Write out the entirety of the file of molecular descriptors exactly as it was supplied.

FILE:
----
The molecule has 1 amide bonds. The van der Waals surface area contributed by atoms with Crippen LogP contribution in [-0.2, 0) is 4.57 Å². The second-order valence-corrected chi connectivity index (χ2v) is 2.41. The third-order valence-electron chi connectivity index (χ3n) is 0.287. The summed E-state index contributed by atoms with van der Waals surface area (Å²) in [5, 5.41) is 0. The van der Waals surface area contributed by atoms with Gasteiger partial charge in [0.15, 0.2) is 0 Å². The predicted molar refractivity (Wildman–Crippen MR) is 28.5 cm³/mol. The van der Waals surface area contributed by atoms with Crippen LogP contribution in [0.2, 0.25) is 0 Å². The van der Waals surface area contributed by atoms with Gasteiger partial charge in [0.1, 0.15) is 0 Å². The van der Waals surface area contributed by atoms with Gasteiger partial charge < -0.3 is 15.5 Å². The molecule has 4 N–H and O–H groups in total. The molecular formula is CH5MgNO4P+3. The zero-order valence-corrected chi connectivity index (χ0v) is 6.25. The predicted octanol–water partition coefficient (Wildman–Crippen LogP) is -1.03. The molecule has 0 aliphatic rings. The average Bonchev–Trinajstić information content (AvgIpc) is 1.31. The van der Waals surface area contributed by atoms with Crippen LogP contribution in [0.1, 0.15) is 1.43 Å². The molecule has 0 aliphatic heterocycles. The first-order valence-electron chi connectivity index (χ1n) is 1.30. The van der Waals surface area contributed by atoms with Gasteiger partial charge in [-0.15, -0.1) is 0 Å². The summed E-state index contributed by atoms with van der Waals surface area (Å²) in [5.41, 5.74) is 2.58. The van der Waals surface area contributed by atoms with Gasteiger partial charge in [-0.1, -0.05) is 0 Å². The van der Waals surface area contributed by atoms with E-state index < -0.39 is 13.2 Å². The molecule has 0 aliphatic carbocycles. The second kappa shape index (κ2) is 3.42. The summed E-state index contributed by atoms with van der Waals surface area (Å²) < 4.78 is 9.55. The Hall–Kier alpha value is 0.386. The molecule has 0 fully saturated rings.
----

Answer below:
The molecule has 1 amide bonds. The van der Waals surface area contributed by atoms with Crippen LogP contribution in [-0.2, 0) is 4.57 Å². The second-order valence-corrected chi connectivity index (χ2v) is 2.41. The third-order valence-electron chi connectivity index (χ3n) is 0.287. The summed E-state index contributed by atoms with van der Waals surface area (Å²) in [5, 5.41) is 0. The van der Waals surface area contributed by atoms with Gasteiger partial charge in [0.15, 0.2) is 0 Å². The predicted molar refractivity (Wildman–Crippen MR) is 28.5 cm³/mol. The van der Waals surface area contributed by atoms with Crippen LogP contribution in [0.2, 0.25) is 0 Å². The van der Waals surface area contributed by atoms with Gasteiger partial charge in [0.1, 0.15) is 0 Å². The van der Waals surface area contributed by atoms with Gasteiger partial charge < -0.3 is 15.5 Å². The molecule has 4 N–H and O–H groups in total. The molecular formula is CH5MgNO4P+3. The zero-order valence-corrected chi connectivity index (χ0v) is 6.25. The predicted octanol–water partition coefficient (Wildman–Crippen LogP) is -1.03. The molecule has 0 aliphatic rings. The average Bonchev–Trinajstić information content (AvgIpc) is 1.31. The van der Waals surface area contributed by atoms with Crippen LogP contribution in [0.1, 0.15) is 1.43 Å². The molecule has 0 aliphatic heterocycles. The first-order valence-electron chi connectivity index (χ1n) is 1.30. The van der Waals surface area contributed by atoms with Gasteiger partial charge in [-0.15, -0.1) is 0 Å². The summed E-state index contributed by atoms with van der Waals surface area (Å²) in [5.41, 5.74) is 2.58. The van der Waals surface area contributed by atoms with Gasteiger partial charge in [-0.1, -0.05) is 0 Å². The van der Waals surface area contributed by atoms with E-state index < -0.39 is 13.2 Å². The molecule has 0 aliphatic carbocycles. The second kappa shape index (κ2) is 3.42. The summed E-state index contributed by atoms with van der Waals surface area (Å²) < 4.78 is 9.55. The Hall–Kier alpha value is 0.386. The molecule has 0 fully saturated rings.